24. Wit WAG
A “wag” or a “card” is a very amusing person, one who is often quite eccentric.

26. “The Golden Arm” of the Baltimore Colts UNITAS
Footballer Johnny Unitas was nicknamed “the Golden Arm” as well as “Johnny U”. Unitas played in the fifties through the seventies, mainly for the Baltimore Colts. He held the record for throwing touchdown passes in consecutive games (47 games) for 52 years, until it was surpassed in 2012 by Drew Brees.

34. Pious antelope? IMPALA BELIEVER (from “I’m a Believer”)
“Impala” is the Zulu word for “gazelle”. When running at a sustained speed, gazelles can move along at 30 miles per hour. If needed, they can accelerate for bursts up to 60 miles per hour.

“I’m a Believer” was a big hit for the Monkees in 1966. The Monkees recording of “I’m a Believer” is a cover version. The song was written and originally recorded by Neil Diamond.

37. Geisha circler OBI
The sash worn as part of traditional Japanese dress is known as an obi. The obi can be tied in what is called a butterfly knot.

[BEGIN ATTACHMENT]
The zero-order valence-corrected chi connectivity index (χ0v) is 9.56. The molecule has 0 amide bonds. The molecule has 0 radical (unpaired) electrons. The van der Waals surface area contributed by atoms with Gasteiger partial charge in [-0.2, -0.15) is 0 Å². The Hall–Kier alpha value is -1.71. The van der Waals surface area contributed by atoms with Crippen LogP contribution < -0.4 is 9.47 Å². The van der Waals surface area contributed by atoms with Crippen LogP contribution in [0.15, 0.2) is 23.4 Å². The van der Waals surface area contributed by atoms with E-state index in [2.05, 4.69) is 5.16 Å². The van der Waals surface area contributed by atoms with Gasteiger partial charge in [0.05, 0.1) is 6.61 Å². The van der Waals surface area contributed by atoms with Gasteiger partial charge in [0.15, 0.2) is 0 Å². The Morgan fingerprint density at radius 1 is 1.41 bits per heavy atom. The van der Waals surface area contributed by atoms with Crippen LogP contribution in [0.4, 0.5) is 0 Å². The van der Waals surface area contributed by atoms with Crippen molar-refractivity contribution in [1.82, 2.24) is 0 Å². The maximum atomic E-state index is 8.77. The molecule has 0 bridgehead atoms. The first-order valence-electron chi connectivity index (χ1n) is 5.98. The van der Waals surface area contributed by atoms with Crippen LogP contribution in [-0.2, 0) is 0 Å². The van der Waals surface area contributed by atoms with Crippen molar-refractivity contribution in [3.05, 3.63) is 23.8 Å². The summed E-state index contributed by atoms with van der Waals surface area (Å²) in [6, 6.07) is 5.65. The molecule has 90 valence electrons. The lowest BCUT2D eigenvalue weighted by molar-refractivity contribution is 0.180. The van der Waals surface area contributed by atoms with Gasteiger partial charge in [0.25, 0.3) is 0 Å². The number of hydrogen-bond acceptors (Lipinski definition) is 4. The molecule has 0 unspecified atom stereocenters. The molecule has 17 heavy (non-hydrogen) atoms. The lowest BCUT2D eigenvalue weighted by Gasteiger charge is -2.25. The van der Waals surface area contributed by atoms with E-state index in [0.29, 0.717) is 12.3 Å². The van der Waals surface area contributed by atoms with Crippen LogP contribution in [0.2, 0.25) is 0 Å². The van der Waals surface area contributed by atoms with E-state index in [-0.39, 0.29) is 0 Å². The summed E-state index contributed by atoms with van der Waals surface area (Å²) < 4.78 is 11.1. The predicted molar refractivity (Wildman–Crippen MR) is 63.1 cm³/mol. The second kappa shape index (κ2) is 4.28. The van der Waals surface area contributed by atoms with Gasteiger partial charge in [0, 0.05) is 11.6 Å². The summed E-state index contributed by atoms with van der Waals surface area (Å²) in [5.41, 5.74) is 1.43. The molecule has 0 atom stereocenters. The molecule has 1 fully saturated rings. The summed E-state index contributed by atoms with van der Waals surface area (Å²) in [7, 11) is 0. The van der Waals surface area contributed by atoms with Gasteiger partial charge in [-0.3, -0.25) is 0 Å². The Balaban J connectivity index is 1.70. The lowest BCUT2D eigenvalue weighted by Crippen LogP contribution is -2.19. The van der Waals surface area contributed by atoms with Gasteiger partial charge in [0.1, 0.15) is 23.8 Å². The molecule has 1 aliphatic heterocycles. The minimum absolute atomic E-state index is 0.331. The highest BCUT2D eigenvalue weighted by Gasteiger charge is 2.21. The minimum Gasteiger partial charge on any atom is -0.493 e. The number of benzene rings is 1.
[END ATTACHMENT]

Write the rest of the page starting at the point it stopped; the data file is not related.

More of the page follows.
The Japanese term “geisha” best translates as “artist” or “performing artist”.

38. Sister of Melpomene ERATO
In Greek mythology, the muses are the goddesses who inspire the creation of literature and the arts. The number of muses is a subject of debate at times, but the most popular view is that there are nine:

– Calliope (epic poetry)
– Clio (history)
– Erato (lyric poetry)
– Euterpe (music)
– Melpomene (tragedy)
– Polyhymnia (choral poetry)
– Terpsichore (dance)
– Thalia (comedy)
– Urania (astronomy)

39. Ho’s accompaniment UKE
The ukulele (“uke”) originated in the 1800s and mimicked a small guitar brought to the Hawaiian Islands by Portuguese immigrants.

The singer and entertainer Don Ho apparently had a pretty liberal arrangement with his wife. When Ho was touring with his two backing singers, Patti Swallie and Elizabeth Guevara, all three of them shared a room together. He had two children with each of his roommates, giving a total of ten kids including the six he had with his wife. The arrangement was quite open, it seems, with all ten kids visiting each other regularly. To each his own …

40. Clairvoyant magazine staff? PALMISTS OF TIME (from “mists of time”)
We’ve been using the term “clairvoyant” to describe a psychic since the nineteenth century. Prior to that, a clairvoyant was a clear-sighted person. The term comes from French, with “clair” meaning “clear” and “voyant” meaning “seeing”.

45. Introduction PROEM